How It All Rates
The June 7 council meeting became Rate Decision Day as the work sessions pushed into late May. When Spelman, Cole, and Riley held their presser, their efforts became the focus of discussion in the media and on the dais. With roughly a week to go before the vote, it seemed as if Morrison, Tovo, and Martinez were ready to accept $71 million. In return, Spelman, Cole, and Riley were ready to let their colleagues take their best shots at a handful of adjustments to other portions of the rate proposal. So on June 7, rates went up, and everyone – remarkably – even seemed satisfied (see " The End Result," June 15, 2012).
A week before the decision came down, Ott was ready to take the credit. "This city manager chose to address the issue that had not been addressed for 17 years," he said. Ott has about a third of a point. Someone needed to have the intestinal fortitude to muster a change in AE's rate structure. Things were bad, getting worse, and – as everyone agreed – the utility's survival as a municipally owned organization is critical to the city. But in November 2009, it was Duncan who delivered a surprise kick in the pants that set the rate case in motion – a PowerPoint presentation that illustrated AE's dire financial picture. It was something only he – as a well-respected former council member, and then on his way out the door after a long city career – could pull off.
Ott notes that even he was surprised by Duncan's announcement. "It wasn't until near his departure that [Duncan] announced to everyone, including me for that matter, that we were on the brink of this financial crisis," he says. Weis, a newcomer to Austin, was handed the unenviable task of crafting a new rate structure and selling it to a City Council he barely knew. "I think Roger certainly had a lot of credibility with a lot of people," says Riley. "Larry didn't have that history with people in the community, so it might have been a little more challenging for him and his staff."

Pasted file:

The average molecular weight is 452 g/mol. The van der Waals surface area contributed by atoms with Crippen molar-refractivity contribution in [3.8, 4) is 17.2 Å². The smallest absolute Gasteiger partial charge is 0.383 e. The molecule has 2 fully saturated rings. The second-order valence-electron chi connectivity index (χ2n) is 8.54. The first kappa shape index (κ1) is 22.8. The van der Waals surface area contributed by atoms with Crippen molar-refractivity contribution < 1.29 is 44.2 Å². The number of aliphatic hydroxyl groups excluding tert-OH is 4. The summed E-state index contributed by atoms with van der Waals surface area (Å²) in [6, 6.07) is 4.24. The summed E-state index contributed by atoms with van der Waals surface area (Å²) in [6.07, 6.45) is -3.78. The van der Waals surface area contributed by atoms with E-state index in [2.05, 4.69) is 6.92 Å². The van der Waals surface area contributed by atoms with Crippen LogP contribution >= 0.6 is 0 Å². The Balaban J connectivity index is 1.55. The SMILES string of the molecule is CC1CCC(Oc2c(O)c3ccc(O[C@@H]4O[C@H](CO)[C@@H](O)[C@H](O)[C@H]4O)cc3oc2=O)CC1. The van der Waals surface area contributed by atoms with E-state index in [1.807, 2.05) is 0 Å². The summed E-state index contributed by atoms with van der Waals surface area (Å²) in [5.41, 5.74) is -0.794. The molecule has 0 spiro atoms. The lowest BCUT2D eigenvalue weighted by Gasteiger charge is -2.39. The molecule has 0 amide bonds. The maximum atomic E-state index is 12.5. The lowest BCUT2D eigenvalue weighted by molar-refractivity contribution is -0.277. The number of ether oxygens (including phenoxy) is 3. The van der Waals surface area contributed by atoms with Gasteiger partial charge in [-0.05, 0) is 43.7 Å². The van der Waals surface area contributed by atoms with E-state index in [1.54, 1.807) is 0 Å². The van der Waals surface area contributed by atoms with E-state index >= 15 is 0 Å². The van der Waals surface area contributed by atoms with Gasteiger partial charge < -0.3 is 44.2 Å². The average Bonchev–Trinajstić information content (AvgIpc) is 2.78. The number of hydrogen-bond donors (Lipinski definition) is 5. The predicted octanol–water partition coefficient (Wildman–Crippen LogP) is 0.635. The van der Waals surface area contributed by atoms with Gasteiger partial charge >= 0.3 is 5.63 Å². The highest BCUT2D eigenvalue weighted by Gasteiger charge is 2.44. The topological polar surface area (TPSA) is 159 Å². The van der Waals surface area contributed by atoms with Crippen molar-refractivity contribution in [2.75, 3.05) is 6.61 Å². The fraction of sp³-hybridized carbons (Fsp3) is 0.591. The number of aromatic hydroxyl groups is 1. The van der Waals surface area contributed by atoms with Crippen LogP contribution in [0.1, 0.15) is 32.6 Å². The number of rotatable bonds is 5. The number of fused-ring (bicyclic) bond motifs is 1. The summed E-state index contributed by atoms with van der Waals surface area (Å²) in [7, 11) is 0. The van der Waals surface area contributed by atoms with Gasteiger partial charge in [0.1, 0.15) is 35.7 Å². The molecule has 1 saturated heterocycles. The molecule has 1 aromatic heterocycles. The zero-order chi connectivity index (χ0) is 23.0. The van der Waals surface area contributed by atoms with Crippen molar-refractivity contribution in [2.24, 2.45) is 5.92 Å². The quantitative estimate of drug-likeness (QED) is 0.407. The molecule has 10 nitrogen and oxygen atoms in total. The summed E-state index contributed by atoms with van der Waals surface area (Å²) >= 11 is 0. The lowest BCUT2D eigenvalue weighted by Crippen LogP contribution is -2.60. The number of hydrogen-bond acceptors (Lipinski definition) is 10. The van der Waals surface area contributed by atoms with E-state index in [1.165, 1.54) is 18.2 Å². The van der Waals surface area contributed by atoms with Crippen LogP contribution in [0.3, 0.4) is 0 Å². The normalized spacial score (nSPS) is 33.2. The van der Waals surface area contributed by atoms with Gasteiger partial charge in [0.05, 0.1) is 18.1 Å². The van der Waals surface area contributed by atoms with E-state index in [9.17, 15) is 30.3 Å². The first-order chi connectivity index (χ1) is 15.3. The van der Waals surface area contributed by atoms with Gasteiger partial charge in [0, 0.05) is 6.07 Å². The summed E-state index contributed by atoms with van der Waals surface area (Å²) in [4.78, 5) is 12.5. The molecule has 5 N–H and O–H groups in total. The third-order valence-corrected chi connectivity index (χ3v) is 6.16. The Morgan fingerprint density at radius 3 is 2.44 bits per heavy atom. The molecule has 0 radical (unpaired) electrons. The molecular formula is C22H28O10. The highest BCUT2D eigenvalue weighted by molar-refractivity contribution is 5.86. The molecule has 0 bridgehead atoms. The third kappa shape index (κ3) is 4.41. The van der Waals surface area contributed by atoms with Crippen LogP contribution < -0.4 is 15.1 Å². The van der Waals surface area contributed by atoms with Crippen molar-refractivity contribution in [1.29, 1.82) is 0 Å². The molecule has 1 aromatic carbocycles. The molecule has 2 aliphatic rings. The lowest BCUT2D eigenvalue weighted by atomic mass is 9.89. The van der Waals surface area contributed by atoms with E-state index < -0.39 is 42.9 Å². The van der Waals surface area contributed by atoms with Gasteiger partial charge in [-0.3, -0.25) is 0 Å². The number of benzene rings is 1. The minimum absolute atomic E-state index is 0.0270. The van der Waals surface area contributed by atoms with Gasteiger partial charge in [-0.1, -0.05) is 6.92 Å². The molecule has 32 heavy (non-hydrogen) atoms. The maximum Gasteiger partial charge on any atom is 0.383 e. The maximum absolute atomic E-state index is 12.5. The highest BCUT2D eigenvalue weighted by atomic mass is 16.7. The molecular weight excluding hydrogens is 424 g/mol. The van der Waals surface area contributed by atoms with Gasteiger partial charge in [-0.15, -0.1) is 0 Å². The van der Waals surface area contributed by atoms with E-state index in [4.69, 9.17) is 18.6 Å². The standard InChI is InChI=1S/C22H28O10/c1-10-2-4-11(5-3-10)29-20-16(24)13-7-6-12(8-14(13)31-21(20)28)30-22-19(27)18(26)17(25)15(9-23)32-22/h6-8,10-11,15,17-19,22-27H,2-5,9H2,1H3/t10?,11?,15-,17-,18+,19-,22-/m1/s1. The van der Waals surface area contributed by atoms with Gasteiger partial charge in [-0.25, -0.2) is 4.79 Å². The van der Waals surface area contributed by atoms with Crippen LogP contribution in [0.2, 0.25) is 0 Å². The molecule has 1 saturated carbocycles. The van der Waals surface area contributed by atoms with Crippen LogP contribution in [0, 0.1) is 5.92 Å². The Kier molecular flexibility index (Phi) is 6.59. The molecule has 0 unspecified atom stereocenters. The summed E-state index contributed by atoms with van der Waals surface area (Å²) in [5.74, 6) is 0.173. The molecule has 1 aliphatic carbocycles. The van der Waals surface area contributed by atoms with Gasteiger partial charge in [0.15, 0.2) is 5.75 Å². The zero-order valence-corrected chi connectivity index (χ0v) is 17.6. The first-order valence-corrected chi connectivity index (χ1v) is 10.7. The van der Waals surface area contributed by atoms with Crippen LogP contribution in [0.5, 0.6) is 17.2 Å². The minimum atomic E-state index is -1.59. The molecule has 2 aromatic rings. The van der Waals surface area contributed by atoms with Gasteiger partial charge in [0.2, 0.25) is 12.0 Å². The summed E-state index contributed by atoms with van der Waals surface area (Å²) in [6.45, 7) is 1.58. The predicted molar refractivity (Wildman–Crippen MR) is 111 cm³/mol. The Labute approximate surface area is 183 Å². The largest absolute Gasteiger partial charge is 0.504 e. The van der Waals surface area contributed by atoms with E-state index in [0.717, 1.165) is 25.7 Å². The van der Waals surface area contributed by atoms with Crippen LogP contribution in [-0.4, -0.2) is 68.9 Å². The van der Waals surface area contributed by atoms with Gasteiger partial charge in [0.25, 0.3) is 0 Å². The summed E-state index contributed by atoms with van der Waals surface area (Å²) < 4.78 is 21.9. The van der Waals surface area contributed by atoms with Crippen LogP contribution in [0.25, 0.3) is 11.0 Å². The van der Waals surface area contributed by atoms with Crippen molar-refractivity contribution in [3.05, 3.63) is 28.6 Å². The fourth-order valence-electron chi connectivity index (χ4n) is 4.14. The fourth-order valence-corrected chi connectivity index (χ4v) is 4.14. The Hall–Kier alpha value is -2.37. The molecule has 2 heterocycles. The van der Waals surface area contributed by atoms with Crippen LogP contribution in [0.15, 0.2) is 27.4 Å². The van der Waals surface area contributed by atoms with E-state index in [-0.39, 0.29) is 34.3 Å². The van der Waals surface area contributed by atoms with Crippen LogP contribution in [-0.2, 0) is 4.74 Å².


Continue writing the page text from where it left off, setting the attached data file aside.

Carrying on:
There was a further side effect of Duncan's departure: With a replacement, Ott could bring the utility closer to the City Manager's Office. He'd often send Assistant City Manager Robert Goode along with Weis for formal meetings with council members. For the utility, this provided some insulation. "From the very beginning, Marc Ott said one thing to us over and over and over again," says Mark Dreyfus, AE director of regulatory and government affairs. "He said, 'You bring your best business case to the council, and let me handle the political environment.' So he directed Larry to develop that best business case, that's what we did." Still, it removed some of the unfiltered frankness and total access that Duncan brought with him.
Nevertheless, the council and the utility put forth a ton of effort just to arrive at a place where everyone was sort of happy. Whether or not the issue comes up the next time anyone's up for re-election remains to be seen.
Of course, none of it may matter. Council members remain hopeful that they'll be able to fend off the near-certain attempt by the Legislature to deregulate the region. They've taken pains to conduct a process that could make for a successful defense of the utility's rates before the PUC. But the reason no politician wants to raise any sort of fee – as Martinez put it – illustrates the extreme post-Goldwater/Reagan setting where public sentiment remains challenged to see the benefit of paying for any large civic endeavor. Though a utility isn't exactly your typical battleground for social empowerment, if the "shrink it!" idea visits Austin Energy, we could all be in for something of a tragedy.
This reporter spoke on the record to every council member, the city manager, an Austin state representative, two current AE executives, and one former GM in preparing for this story. Each one said it is critical that the utility remain in municipal hands. Without the income provided to the city by the utility, a host of city programs – potentially from parks to public safety – would face cuts. Control over the utility also allows city officials to set conservation and green generation priorities that might otherwise be ignored by a private, profit-driven firm.
"We need control over our destiny," said Spelman. "If we are being served by the usual mélange of wirage companies and retail companies, we don't."*Two changes have been made to reflect the correct month a proposal was made by Council Members Morrison, Tovo, and Martinez, and the total amount the city paid to a consumer advocate.